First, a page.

When David Feingold submitted his fascinating digital art entries to the Manhattan Arts International “Hot Topics – Bold Expressions In Nature & Human Nature” competition, he shared this equally startling statement: “I have bipolar disorder. I am callously feared, avoided, judged, and marginalized even by family and friends who find it hard to engage with me because of my spoiled, bipolar reputation. My artwork reflects my feelings of helplessness, despair and anger, stemming from both fearing and being feared by others.”
Curious to learn more I visited Feingold’s website. I was astounded by his range of artistic talent in art and communication, and impressed by his intention. I discovered a courageous, resilient individual who is raising awareness about mental illness and bringing positive change to society.
James Bacchi, co-owner of ArtHaus Gallery in San Francisco, CA and I selected Feingold’s “You See Me As An Alien” for the “Hot Topics” exhibition. We also chose the remarkable artist to receive the Second Place Award in the competition.
Bipolar disorder is certainly a tot topic and is the foundation of all of his artwork. His images are often dark, haunting, and unsettling. They are also refreshingly unfiltered and aesthetically beautiful in form and composition. This combination is mesmerizing. And, like all significant works of art they have the potential to transform the way we perceive and understand the human experience.
“I am a firm believer in the validity and necessity of artwork that pushes the envelope of visual descriptive feelings by those with mental and physical impairments.” ` David Feingold
Feingold explains, “My artwork began as personal, self-therapy, to help process my accidental coming out of having bipolar disorder during a manic phase. My art has a purpose –to bring attention to the inner struggle of having a mental illness… I am particularly interested in breaking the stigma of mental illness and bringing attention of the inner struggles and challenges of those with disabilities to public awareness.”
He also assures us, “My bipolar and seizure disorders have been kept in check now for a number of years thanks to modern medicine, a great psychiatrist, supportive family members, and sheer determination.”
The artist received a Bachelors degree in Art Education from Southern Illinois University, a Masters in Visual Design from the Institute of Design at the Illinois Institute of Technology, and a Doctorate in Disability Studies from National Louis University. His Doctoral dissertation is entitled, “Beyond Words: Discovering the Bipolar Impaired Self Through Visual Imagery.”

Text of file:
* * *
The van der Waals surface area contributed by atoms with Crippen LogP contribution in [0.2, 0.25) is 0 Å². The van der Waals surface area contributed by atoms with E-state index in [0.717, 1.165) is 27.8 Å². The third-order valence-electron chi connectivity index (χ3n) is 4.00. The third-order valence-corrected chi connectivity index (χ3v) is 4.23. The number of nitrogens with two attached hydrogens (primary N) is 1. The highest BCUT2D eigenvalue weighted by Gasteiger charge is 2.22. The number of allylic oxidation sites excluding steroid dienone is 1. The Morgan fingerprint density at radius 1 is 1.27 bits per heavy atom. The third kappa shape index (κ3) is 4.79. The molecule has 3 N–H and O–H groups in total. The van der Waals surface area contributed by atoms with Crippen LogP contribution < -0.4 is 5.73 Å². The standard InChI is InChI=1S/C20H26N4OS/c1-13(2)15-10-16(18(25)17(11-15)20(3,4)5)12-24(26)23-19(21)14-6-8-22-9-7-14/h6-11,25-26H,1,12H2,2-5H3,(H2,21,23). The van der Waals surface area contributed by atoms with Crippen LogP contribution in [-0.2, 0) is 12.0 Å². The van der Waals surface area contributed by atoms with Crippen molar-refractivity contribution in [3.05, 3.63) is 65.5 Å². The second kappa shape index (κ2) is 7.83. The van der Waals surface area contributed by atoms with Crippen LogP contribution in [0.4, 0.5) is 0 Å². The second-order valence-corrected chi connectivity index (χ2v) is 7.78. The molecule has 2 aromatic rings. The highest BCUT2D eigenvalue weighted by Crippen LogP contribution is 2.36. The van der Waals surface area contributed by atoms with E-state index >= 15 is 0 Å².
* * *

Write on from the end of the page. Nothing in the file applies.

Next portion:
His purpose: “To increase societal understanding of and empathy towards those of us who struggle not only to survive, but thrive with mental illness.”
On his website Feingold shares a video of a presentation he gave at the 15th Annual Second City Disability Studies in Education Conference in Chicago. He states, “The video consists of my narrative and artwork set to music, providing an introduction of the Impaired Self. Learning about the Impaired Self leads to increased understanding and empathy towards children and adolescents who must deal with disabilities and impairments. It helps explain their difficulty in the areas of behavioral, social and emotional everyday functioning. Older children and adolescents can also develop better self-esteem, seek personal successes and accomplishments having knowledge and understanding of their experiences associated with the Impaired self.”
Feingold affirms that art is a catalyst for transformation. “I am a firm believer in the validity and necessity of artwork that pushes the envelope of visual descriptive feelings by those with mental and physical impairments. Sugarcoating visuals doesn’t teach non-disabled people about those painful moments of being confronted with one’s own impairments and disabilities. The purpose of such visuals is not to shock, but to enlighten and to continue building a bridge toward understanding, empathy and acceptance.”
I am honored and grateful to have met David Feingold as a result of the “Hot Topics – Bold Expressions” exhibition and I am grateful for his commitment “to increase societal understanding of and empathy towards those of us who struggle not only to survive, but thrive with mental illness.”
Visit David Feingold’s website http://www.feinart.me/